A Dam was a small Indian copper coin. The coin was first introduced by Sher Shah Suri
Sher Shah Suri
during his rule of India
India
between 1540 and 1545, along with Mohur, the gold coin and Rupiya
Rupiya
the silver coin[1] Later on, the Mughal Emperors
Mughal Emperors
standardised the coin along with other silver (Rupiya) and gold (Mohur) coins in order to consolidate the monetary system across India. It is believed that this coin is one of the possible sources for the English phrase “I don't give a dam[n]″, due to its small worth.[2] See also[edit]Mohur History of RupeeReferences[edit]^ Mughal Coinage Archived 2008-05-16 at the Wayback Machine. at RBI Monetary Museum. Retrieved on 4 May 2008. ^ Gorrell, Robert, Watch Your Language: Mother Tongue and Her Wayward Children, University of Nevada Press, 1994
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List Of Countries By Population
This is a list of countries and dependent territories by population. It includes sovereign states, inhabited dependent territories and, in some cases, constituent countries of sovereign states, with inclusion within the list being primarily based on the ISO standard ISO 3166-1. For instance, the United Kingdom
United Kingdom
is considered as a single entity while the constituent countries of the Kingdom of the Netherlands
Kingdom of the Netherlands
are considered separately. In addition, this list includes certain states with limited recognition not found in ISO 3166-1. The population figures do not reflect the practice of countries that report significantly different populations of citizens domestically and overall
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List Of Countries And Dependencies By Area
This is a list of the world's countries and their dependent territories by area, ranked by total area. Entries in this list, include, but are not limited to, those in the ISO standard 3166-1, which includes sovereign states and dependent territories
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Autarchy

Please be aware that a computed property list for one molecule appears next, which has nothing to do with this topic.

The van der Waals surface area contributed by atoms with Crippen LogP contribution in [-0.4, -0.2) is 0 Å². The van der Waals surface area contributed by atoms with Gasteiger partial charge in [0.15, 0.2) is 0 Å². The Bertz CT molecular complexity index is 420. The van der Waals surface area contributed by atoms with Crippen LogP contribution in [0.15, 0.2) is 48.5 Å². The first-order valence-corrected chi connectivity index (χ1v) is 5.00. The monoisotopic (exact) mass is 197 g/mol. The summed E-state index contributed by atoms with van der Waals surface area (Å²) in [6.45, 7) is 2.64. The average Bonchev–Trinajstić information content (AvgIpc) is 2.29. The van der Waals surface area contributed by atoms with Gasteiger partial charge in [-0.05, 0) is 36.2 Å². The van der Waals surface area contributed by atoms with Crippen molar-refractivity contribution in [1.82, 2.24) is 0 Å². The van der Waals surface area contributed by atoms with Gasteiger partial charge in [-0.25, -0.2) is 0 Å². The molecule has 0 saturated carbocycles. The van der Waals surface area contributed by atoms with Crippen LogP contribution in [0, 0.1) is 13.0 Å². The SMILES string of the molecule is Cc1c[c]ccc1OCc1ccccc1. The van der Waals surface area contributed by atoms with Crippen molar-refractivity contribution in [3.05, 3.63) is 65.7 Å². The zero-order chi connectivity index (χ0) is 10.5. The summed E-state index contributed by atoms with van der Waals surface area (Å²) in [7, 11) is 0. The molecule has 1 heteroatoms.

Autarchism
Autarchism
is a political philosophy that promotes the principles of individualism, the moral ideology of individual liberty and self-reliance
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Centralized
Centralisation (British), or centralization (both British and American), is the process by which the activities of an organization, particularly those regarding planning and decision-making, become concentrated within a particular location or group, keeping all of the important decision-making powers within the head office or the centre of the organisation. The term has a variety of meanings in several fields
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Federation
A federation (also known as a federal state) is a political entity characterized by a union of partially self-governing states or regions under a central (federal) government. In a federation, the self-governing status of the component states, as well as the division of power between them and the central government, is typically constitutionally entrenched and may not be altered by a unilateral decision of either party, the states or the federal political body. Alternatively, federation is a form of government in which sovereign power is formally divided between a central authority and a number of constituent regions so that each region retains some degree of control over its internal affairs.[1][2] The governmental or constitutional structure found in a federation is considered to be federalist, or to be an example of federalism. It can be considered the opposite of another system, the unitary state. France, for example, has been unitary for multiple centuries
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Unitary State
A unitary state is a state governed as a single power in which the central government is ultimately supreme and any administrative divisions (sub-national units) exercise only the powers that the central government chooses to delegate. The majority of states in the world have a unitary system of government. Of the 193 UN member states, 165 are governed as unitary states. In a unitary state, sub-national units are created and abolished (an example being the 22 mainland regions of France
France
being merged into 13), and their powers may be broadened and narrowed, by the central government. Although political power may be delegated through devolution to local governments by statute, the central government remains supreme; it may abrogate the acts of devolved governments or curtail their powers. The United Kingdom
The United Kingdom
of Great Britain and Northern Ireland
Northern Ireland
is an example of a unitary state
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Chalcolithic
Near East Ghassulian
Ghassulian
culture, Naqada culture, Uruk periodEuropeYamna culture, Corded Ware Cernavodă culture, Decea Mureşului culture, Gorneşti culture, Gumelniţa–Karanovo culture, Petreşti culture, Coțofeni culture Remedello culture, Gaudo culture, Monte Claro cultureCentral AsiaYamna culture, Botai culture, BMAC culture, Afanasevo cultureSouth AsiaPeriodisation of the Indus Valley